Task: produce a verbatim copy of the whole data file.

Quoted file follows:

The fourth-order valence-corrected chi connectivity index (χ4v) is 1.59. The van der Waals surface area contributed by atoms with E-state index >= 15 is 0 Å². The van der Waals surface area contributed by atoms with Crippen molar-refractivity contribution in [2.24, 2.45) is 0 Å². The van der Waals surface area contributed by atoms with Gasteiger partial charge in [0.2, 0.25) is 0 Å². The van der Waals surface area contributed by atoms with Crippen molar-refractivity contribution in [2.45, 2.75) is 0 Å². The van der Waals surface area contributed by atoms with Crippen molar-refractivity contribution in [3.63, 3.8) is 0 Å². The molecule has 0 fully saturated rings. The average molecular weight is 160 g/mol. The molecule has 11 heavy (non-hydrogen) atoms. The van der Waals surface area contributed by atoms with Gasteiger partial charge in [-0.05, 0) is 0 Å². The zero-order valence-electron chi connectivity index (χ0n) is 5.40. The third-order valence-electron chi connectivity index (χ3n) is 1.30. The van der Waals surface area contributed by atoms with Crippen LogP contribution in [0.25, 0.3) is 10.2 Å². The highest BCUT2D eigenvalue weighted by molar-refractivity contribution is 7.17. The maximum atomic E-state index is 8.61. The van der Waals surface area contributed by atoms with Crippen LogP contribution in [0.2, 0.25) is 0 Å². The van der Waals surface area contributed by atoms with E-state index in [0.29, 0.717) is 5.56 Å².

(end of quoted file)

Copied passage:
The fourth-order valence-corrected chi connectivity index (χ4v) is 1.59. The van der Waals surface area contributed by atoms with E-state index >= 15 is 0 Å². The van der Waals surface area contributed by atoms with Crippen molar-refractivity contribution in [2.24, 2.45) is 0 Å². The van der Waals surface area contributed by atoms with Gasteiger partial charge in [0.2, 0.25) is 0 Å². The van der Waals surface area contributed by atoms with Crippen molar-refractivity contribution in [2.45, 2.75) is 0 Å². The van der Waals surface area contributed by atoms with Crippen molar-refractivity contribution in [3.63, 3.8) is 0 Å². The molecule has 0 fully saturated rings. The average molecular weight is 160 g/mol. The molecule has 11 heavy (non-hydrogen) atoms. The van der Waals surface area contributed by atoms with Gasteiger partial charge in [-0.05, 0) is 0 Å². The zero-order valence-electron chi connectivity index (χ0n) is 5.40. The third-order valence-electron chi connectivity index (χ3n) is 1.30. The van der Waals surface area contributed by atoms with Crippen LogP contribution in [0.25, 0.3) is 10.2 Å². The highest BCUT2D eigenvalue weighted by molar-refractivity contribution is 7.17. The maximum atomic E-state index is 8.61. The van der Waals surface area contributed by atoms with Crippen LogP contribution in [0.2, 0.25) is 0 Å². The van der Waals surface area contributed by atoms with E-state index in [0.29, 0.717) is 5.56 Å².